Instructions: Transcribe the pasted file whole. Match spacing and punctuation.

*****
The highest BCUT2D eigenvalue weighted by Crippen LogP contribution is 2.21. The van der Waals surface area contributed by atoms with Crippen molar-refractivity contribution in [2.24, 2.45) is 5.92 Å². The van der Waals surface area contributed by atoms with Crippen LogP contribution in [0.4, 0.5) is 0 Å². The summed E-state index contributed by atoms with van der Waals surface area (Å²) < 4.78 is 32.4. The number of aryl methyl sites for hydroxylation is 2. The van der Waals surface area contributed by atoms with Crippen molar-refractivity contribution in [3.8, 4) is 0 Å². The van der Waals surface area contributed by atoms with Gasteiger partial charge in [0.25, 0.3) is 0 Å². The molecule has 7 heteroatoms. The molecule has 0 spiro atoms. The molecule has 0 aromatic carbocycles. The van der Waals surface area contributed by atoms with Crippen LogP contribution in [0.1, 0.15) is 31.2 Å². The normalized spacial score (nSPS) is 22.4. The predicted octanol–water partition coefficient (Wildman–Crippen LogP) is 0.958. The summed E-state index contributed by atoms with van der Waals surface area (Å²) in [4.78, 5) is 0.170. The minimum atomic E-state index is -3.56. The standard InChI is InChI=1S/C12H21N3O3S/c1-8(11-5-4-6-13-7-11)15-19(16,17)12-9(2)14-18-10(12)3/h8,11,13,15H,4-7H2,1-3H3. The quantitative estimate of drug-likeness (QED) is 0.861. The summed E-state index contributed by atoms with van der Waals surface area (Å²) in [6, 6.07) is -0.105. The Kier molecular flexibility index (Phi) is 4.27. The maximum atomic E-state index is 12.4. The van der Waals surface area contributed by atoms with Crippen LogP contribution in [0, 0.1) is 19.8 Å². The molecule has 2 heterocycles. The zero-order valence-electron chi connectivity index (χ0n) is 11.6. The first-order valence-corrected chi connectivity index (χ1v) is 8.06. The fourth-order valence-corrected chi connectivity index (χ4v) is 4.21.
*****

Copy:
The highest BCUT2D eigenvalue weighted by Crippen LogP contribution is 2.21. The van der Waals surface area contributed by atoms with Crippen molar-refractivity contribution in [2.24, 2.45) is 5.92 Å². The van der Waals surface area contributed by atoms with Crippen LogP contribution in [0.4, 0.5) is 0 Å². The summed E-state index contributed by atoms with van der Waals surface area (Å²) < 4.78 is 32.4. The number of aryl methyl sites for hydroxylation is 2. The van der Waals surface area contributed by atoms with Crippen molar-refractivity contribution in [3.8, 4) is 0 Å². The van der Waals surface area contributed by atoms with Gasteiger partial charge in [0.25, 0.3) is 0 Å². The molecule has 7 heteroatoms. The molecule has 0 spiro atoms. The molecule has 0 aromatic carbocycles. The van der Waals surface area contributed by atoms with Crippen LogP contribution in [0.1, 0.15) is 31.2 Å². The normalized spacial score (nSPS) is 22.4. The predicted octanol–water partition coefficient (Wildman–Crippen LogP) is 0.958. The summed E-state index contributed by atoms with van der Waals surface area (Å²) in [4.78, 5) is 0.170. The minimum atomic E-state index is -3.56. The standard InChI is InChI=1S/C12H21N3O3S/c1-8(11-5-4-6-13-7-11)15-19(16,17)12-9(2)14-18-10(12)3/h8,11,13,15H,4-7H2,1-3H3. The quantitative estimate of drug-likeness (QED) is 0.861. The summed E-state index contributed by atoms with van der Waals surface area (Å²) in [6, 6.07) is -0.105. The Kier molecular flexibility index (Phi) is 4.27. The maximum atomic E-state index is 12.4. The van der Waals surface area contributed by atoms with Crippen LogP contribution in [0, 0.1) is 19.8 Å². The molecule has 2 heterocycles. The zero-order valence-electron chi connectivity index (χ0n) is 11.6. The first-order valence-corrected chi connectivity index (χ1v) is 8.06. The fourth-order valence-corrected chi connectivity index (χ4v) is 4.21.